1 aji amarillo or jalapeno (optional)
1 pound sirloin steak
4 or 5 medium potatoes
2 large red onions
2 medium tomatoes
salt, pepper
1 tsp aji panca
3/4 tsp cumin
1/4 cup white or red wine vinegar
2 tsp soy sauce
2 cups of white rice
vegetable oil

Cut all the vegetable ingredients and separate them into individual bowls. Cut the tomatoes into wedges, the onions into thick slices and dice the aji amarillo, then peel the potatoes and cut them into french-fry-size pieces. Combine the onions, tomatoes and garlic into a large bowl and marinate them with the vinegar, oil, 1 tsp soy sauce, salt, pepper and about 1/4 tsp cumin. Cut the steak into 1 1/2 inch strips, about 1/4 inch thick. Rub a little salt, pepper, 1/2 tsp cumin and aji panca on the meat, and sprinkle about half the red wine vinegar and 1 tsp of soy sauce. Set this aside for a few minutes. If you’re serving fries with this dish, I recommend preparing them first (along with the rice) since it’s best to serve the meat soon after its cooked.
For the fries, pour about 1/4 to 1/2 inch of vegetable oil in a pan (its not necessary to completely cover the fries in oil) and turn it to medium high. After a few minutes, take one of your potato strips and dip the tip into the oil; if it sizzles, then it’s hot enough. Put the potatoes in, one layer at a time, and use tongs or a fork to turn them until they’re crisp on all sides and fully cooked through. Dry them on paper towels and set aside while you prepare the rest of the dish.
Coat a large pan with about a tablespoon of vegetable oil and set on high heat. When the oil starts smoking, drop the meat in. Stir constantly until the meat is brown on all sides. When you can’t see any more red on the meat, transfer it to a bowl.
Into the pan you just emptied, place the marinated onions, tomatoes and garlic; saute about 3 or 4 minutes. Drop the meat back into the pan and lower the heat to low. At this point, the meat and veggies don’t need to cook longer, just kept warm until serving time.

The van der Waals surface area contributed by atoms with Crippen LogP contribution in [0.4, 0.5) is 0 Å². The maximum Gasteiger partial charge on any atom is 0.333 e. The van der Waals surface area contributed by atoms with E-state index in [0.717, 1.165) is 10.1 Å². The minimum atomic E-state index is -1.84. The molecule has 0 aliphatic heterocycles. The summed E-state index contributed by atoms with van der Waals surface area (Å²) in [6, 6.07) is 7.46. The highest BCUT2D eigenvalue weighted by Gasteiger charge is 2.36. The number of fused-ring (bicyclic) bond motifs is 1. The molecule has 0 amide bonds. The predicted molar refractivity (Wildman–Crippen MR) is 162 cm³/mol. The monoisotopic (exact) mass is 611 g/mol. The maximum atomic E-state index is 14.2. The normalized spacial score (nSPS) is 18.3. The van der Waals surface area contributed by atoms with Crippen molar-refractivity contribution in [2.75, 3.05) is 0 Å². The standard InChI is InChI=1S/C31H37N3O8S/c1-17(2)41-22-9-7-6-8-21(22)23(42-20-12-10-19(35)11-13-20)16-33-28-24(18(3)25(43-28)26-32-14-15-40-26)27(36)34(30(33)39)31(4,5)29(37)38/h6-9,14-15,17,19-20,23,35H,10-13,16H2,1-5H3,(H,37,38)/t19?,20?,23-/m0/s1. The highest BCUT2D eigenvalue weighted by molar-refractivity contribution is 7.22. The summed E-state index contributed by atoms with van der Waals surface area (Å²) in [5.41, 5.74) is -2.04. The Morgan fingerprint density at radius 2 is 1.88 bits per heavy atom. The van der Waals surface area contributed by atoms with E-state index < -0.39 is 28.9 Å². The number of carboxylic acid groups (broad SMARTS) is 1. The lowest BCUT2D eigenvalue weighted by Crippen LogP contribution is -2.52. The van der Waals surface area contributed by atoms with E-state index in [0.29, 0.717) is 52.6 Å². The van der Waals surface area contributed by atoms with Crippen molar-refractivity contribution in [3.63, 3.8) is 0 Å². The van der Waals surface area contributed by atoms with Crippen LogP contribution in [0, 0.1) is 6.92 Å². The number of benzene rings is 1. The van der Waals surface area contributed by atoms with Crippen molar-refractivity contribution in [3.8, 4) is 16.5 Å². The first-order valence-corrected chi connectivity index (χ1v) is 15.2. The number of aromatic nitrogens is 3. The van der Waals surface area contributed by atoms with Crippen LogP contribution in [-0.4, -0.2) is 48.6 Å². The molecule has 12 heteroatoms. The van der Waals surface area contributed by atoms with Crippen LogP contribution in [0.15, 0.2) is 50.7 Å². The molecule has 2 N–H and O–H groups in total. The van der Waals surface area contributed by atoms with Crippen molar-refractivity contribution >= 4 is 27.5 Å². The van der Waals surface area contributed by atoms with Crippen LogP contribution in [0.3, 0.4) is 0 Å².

Mix the fries with the meat and veggies, or just place them on top. I like it both ways.

Put a healthy mound of rice on a plate and then ladle the saltadito on top or to the side of the rice. I prefer to put it on top so the rice can absorb some of the veggie and meat juices. If you mixed the fries with the saltadito while in the pan, you’re done. If not, add a few on top. Enjoy!

Some pictorial sequence pictures

Recipe cooked on 2011-02-13 (Lima, Peru). Photographs by Michael Findley.

Aji Amarillo (Yellow Chili Pepper)

This has to be one of the most essential ingredients in Peruvian cooking.
It’s used in popular dishes like papa a la huancayina, ocopa, tamales verdes, oyuco, aji de huacatay, causa rellena and ceviche.
It’s not really a very hot pepper, but it’s packed full of flavor.
This pepper can be stored dry and reconstituted before use (although this method will limit the number of dishes in which it can be used). According to, aji amarillo is a chili pepper like aji panca.
Amarillo is “yellow” in English, although it turns a bright orange when it’s ripened.
I’m adding this post because several of the dishes I’ll share on this blog use aji amarillo.
I have yet to find aji amarillo at any of my local grocery stores here in Tulsa, but both Amazon and ebay sell them. I recently purchased an aji amarillo plant through Amazon. I’m really excited about growing this in my own backyard, and I’ll let you know in a few months if it’s still alive.

Update (2011-09-05):

Baby Aji Amarillo Pepper
I planted my aji amarillo peppers back on the 26th of April. I was very discouraged when no peppers appeared on my plants, although they appeared healthy in every way. I theorize that the heat we experienced this summer, with average daily temperatures above 100 degrees, prevented the flowers from setting fruit. I did notice during the past few months that the flowers would turn brown within a few days of appearing. I had almost given up on harvesting this year when suddenly, yesterday, I noticed about 15 or 20 small peppers. This has been the first week since June that average daily temperatures are below 100 degrees. In fact, our average daily temperatures for the last week have been around 85 degrees.
I now believe that temperature, more than soil conditions, has affected my plants. I’m happy to finally see small peppers, but I’m afraid it may be too late in the season for them to fully mature. I’ll post more updates in the following weeks.

Update (2011-11-12):
Last week during a freeze warning I harvested most of my Aji Amarillos. I left a few on the plant and covered them with plastic. It was all for nothing since we did not get a freeze. But now I’m left with a bunch of green, yellow, and orange peppers in various ripeness stages.

I left enough peppers on the plant, as seen below, and I’m hoping they’ll have enough time to ripen on the plant itself before the next freeze.